The National Library of Medicine (NLM) announces a funding opportunity for small projects to improve access to disaster medicine and public health information for health care professionals, first responders and others that play a role in health-related disaster preparedness, response and recovery.
NLM is soliciting proposals from partnerships in the U.S. that include at least one library and at least one organization that has disaster-related responsibilities, such as health departments, public safety departments, emergency management departments, pre-hospital and emergency medical services, fire/rescue, or other local, regional, or state agencies with disaster health responsibilities; hospitals; faith-based and voluntary organizations active in disaster; and others.
NLM encourages submission of innovative proposals that enhance mutually beneficial collaboration among libraries and disaster-related agencies. For example, projects may increase awareness of health information resources, demonstrate how libraries and librarians can assist planners and responders with disaster-related information needs, show ways in which disaster workers can educate librarians about disaster management, and/or include collaboration among partners in developing information resources that support planning and response to public health emergencies. Summaries of the previous years’ funded projects can be viewed at http://disasterinfo.nlm.nih.gov/dimrc/disasterinfofunding.html.
Contract awards will be offered for a minimum of $15,000 to a maximum of $30,000 each for a one-year project.
The deadline for proposals is July 6, 2015 at 12 pm ET.
The solicitation notice can be found on FedBizOpps.gov:
For more information about the “Disaster Health Information Outreach and Collaboration Project 2015”, please visit http://disasterinfo.nlm.nih.gov/dimrc/2015disasteroutreachrfq.html.
The National Library of Medicine (http://www.nlm.nih.gov) is the world’s largest biomedical library and provides extensive online health information resources. Visit the NLM Disaster Information Management Research Center site (http://disasterinfo.nlm.nih.gov ) to learn more about disaster-related health information from WISER (hazardous materials information for emergency responders), REMM-Radiation Emergency Medical Management, CHEMM-Chemical Hazards Emergency Medical Management, Disaster Lit™ and other resources.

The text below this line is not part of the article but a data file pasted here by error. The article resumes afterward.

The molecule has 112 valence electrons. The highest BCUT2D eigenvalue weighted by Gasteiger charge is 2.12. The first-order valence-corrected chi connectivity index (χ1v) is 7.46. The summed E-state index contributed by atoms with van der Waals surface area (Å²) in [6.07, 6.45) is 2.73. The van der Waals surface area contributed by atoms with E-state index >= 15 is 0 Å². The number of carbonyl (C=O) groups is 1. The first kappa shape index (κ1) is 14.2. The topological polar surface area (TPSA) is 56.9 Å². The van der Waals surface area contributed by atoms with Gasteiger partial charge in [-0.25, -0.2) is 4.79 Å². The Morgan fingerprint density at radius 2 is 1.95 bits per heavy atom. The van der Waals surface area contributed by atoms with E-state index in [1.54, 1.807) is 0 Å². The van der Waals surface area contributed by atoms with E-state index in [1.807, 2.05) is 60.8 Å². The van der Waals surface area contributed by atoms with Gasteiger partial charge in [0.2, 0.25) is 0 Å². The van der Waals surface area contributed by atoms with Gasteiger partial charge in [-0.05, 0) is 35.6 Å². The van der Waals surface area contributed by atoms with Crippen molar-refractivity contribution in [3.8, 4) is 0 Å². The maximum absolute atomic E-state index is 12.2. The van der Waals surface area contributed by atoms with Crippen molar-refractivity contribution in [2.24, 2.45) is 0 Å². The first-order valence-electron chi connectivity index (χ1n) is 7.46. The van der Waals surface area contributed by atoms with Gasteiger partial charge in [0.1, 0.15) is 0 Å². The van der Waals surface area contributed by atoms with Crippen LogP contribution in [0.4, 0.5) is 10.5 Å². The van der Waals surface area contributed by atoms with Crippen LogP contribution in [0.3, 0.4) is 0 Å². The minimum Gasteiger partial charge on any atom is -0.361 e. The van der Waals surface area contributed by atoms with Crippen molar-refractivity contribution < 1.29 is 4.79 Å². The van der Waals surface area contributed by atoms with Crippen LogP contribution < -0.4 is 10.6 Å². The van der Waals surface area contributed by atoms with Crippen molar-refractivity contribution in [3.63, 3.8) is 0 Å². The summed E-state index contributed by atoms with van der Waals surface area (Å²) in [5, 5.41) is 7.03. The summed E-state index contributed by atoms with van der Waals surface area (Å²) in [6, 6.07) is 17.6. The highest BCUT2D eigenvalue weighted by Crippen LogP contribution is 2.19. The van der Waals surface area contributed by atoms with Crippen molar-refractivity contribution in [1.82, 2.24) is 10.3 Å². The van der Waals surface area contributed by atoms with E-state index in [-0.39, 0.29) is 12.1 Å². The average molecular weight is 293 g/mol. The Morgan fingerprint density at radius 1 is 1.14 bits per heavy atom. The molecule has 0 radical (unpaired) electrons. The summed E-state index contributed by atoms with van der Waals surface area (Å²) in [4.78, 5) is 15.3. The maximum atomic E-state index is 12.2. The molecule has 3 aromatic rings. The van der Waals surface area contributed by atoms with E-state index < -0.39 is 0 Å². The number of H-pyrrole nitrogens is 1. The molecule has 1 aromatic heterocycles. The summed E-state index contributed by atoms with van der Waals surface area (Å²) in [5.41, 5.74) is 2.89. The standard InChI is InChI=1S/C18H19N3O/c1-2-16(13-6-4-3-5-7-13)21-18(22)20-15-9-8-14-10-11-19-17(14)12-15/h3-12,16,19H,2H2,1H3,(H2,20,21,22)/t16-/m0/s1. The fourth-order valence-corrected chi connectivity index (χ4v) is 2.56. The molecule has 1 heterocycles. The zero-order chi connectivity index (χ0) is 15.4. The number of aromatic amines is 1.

Throughout its 33-year history, first as the National Institute for the Conservation of Cultural Property and then under its current name, Heritage Preservation has fulfilled its mission to preserve the nation’s heritage for future generations through innovative leadership and educational agendas. It has steadily advocated for the protection of cultural heritage by creating programs, publications, and easily accessed products that advance the field of conservation and serve the needs of allied preservation professions.
Heritage Preservation’s programs have been tested and proven. Hence, they are trusted and highly valued. Their loss would be severely felt throughout the cultural heritage community. Research undertaken over the past six months indicates that several synergies exist between the programs of the DC-based Foundation of the American Institute for Conservation of Historic and Artistic Works (FAIC) and Heritage Preservation. For this reason, following the recent vote by Heritage Preservation members approving its dissolution as of June 30, 2015, several popular Heritage Preservation programs will transition to FAIC, thus ensuring their continuation.
To learn more about the disposition of Heritage Preservation’s programs – including Heritage Health Information 2014, Alliance for Response, the Conservation Assessment Program, and Heritage Preservation’s joint awards – visit the websites of Heritage Preservation, www.heritagepreservation.org, or FAIC, www.conservation-us.org/HPrelease.
– Credit: Lori Foley, Vice President, Emergency Programs, Heritage Preservation